Author and theologian, Eugene Peterson, makes this observation about American culture in Run with the Horses:
“There is little to admire and less to imitate in the people who are prominent in our culture. We have celebrities but not saints. Famous entertainers amuse a nation of bored insomniacs. Infamous criminals act out the aggressions of timid conformists. Petulant and spoiled athletes play games vicariously for lazy and apathetic spectators. People, aimless and bored, amuse themselves with trivia and trash.”
“Neither the adventure of goodness nor the pursuit of righteousness gets headlines” concludes Peterson.
Occasionally the media will report a good deed, but too often the news is filled with the ungodly actions of unrighteous individuals. In wicked world, Jesus calls on His people to “hunger and thirst after righteousness.”
In a broad sense righteousness refers to the state of a person who is acceptable to God–the doctrine of righteousness. In a personal way righteousness may speak of one’s integrity. Virtue. Purity of life. It has to do with rightness or correctness of thinking, feeling and acting in a spiritual sense.
Righteousness has at least three aspects:
(1) Moral righteousness. This has to do with the rightness of character. It is conduct that pleases God. The Bible says, “He who practices righteousness is righteous, just as He is righteous.” (1 Jn 3:7). God tells us that character counts. Behavior matters. Actions influence. And they should be based on righteousness.
(2) Social righteousness. This involves a concern for our fellow-man. The Bible often speaks of pleading the case for the fatherless and widows. Jesus condemns those who exploited the weak. The poor. The disenfranchised. When Jesus gave the parable of the Pharisee and Publican who went to pray, Luke precedes it with this observation. “He spoke this parable to some who trusted in themselves that they were righteous, and despised others” (Lk. 18:9).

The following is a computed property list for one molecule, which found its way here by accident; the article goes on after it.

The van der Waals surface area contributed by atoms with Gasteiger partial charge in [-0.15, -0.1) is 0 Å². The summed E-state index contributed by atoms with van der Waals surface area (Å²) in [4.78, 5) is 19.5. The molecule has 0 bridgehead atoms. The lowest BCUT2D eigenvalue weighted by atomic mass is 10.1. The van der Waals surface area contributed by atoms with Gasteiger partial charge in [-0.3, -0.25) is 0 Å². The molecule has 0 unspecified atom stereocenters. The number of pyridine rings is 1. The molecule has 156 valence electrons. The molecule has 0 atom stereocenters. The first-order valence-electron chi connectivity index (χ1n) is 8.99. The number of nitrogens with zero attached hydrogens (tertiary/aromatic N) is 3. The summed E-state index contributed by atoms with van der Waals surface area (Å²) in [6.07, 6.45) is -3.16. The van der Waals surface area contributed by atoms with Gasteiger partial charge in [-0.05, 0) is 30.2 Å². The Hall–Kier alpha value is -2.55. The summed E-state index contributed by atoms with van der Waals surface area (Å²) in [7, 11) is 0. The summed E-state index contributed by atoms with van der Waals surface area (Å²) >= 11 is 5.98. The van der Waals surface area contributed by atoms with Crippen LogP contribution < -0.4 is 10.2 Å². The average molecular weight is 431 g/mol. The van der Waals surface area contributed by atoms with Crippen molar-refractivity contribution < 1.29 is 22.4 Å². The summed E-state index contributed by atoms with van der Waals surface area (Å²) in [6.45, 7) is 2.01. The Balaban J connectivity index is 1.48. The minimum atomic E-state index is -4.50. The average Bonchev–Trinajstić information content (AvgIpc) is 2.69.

(3) Spiritual Righteousness. The book of Romans says a lot about spiritual righteousness as God’s plan for justification. The fact is we have all have sinned. None is righteous. No, not one! (Rom. 3:11; 23). However, many people are like the people Paul describes, “For they being ignorant of God’s righteousness, and seeking to establish their own righteousness, have not submitted to the righteousness of God. (Rom. 10:3). He then tells them that Jesus is the answer! He is our righteousness! And in Him we can receive justification. Be saved from sin. And find righteousness.
In some ways righteousness is a deep, theological subject. But in other ways it is simple. We must admit our sinfulness. Come to Christ. And obey the gospel. In it God reveals His righteousness.
The apostle Paul said, “For I am not ashamed of the gospel of Christ, for it is the power of God to salvation for everyone who believes, for the Jew first and also for the Greek. For in it the righteousness of God is revealed from faith to faith; as it is written, “The just shall live by faith.” (Rom 1:16-17)
When we live by God’s righteousness, we will produce the fruit of righteousness (Phil 1:11). The righteous man lives a life of integrity (Prov 20:7). He advocates justice, speaks wisdom, and pleads the cause of the downtrodden (Ps. 37:30; Prov. 29:7).
Indeed the old Chinese proverb was right. “If there is righteousness in the heart, there will be beauty in the character. If there is beauty in the character, there will be harmony in the home. If there is harmony in the home, there will be order in the nation. If there is order in the nation, there will be peace in the world.”
–Ken Weliever, The Preacherman